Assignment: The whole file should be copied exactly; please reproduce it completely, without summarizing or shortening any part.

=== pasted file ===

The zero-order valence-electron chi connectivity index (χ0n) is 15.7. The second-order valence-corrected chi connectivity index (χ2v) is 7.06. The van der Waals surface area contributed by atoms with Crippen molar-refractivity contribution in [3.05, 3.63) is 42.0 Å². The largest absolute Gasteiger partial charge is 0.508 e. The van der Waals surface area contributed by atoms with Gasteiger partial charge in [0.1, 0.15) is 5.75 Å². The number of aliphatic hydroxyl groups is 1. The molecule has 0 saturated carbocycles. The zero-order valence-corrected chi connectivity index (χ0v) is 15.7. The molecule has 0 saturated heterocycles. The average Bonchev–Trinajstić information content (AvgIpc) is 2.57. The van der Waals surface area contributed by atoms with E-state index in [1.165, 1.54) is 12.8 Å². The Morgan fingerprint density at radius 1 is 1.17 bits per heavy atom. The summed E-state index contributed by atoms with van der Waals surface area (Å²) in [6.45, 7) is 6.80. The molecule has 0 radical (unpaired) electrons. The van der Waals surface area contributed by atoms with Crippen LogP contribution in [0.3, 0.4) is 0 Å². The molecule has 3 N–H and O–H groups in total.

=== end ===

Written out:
The zero-order valence-electron chi connectivity index (χ0n) is 15.7. The second-order valence-corrected chi connectivity index (χ2v) is 7.06. The van der Waals surface area contributed by atoms with Crippen molar-refractivity contribution in [3.05, 3.63) is 42.0 Å². The largest absolute Gasteiger partial charge is 0.508 e. The van der Waals surface area contributed by atoms with Gasteiger partial charge in [0.1, 0.15) is 5.75 Å². The number of aliphatic hydroxyl groups is 1. The molecule has 0 saturated carbocycles. The zero-order valence-corrected chi connectivity index (χ0v) is 15.7. The molecule has 0 saturated heterocycles. The average Bonchev–Trinajstić information content (AvgIpc) is 2.57. The van der Waals surface area contributed by atoms with E-state index in [1.165, 1.54) is 12.8 Å². The Morgan fingerprint density at radius 1 is 1.17 bits per heavy atom. The summed E-state index contributed by atoms with van der Waals surface area (Å²) in [6.45, 7) is 6.80. The molecule has 0 radical (unpaired) electrons. The van der Waals surface area contributed by atoms with Crippen LogP contribution in [0.3, 0.4) is 0 Å². The molecule has 3 N–H and O–H groups in total.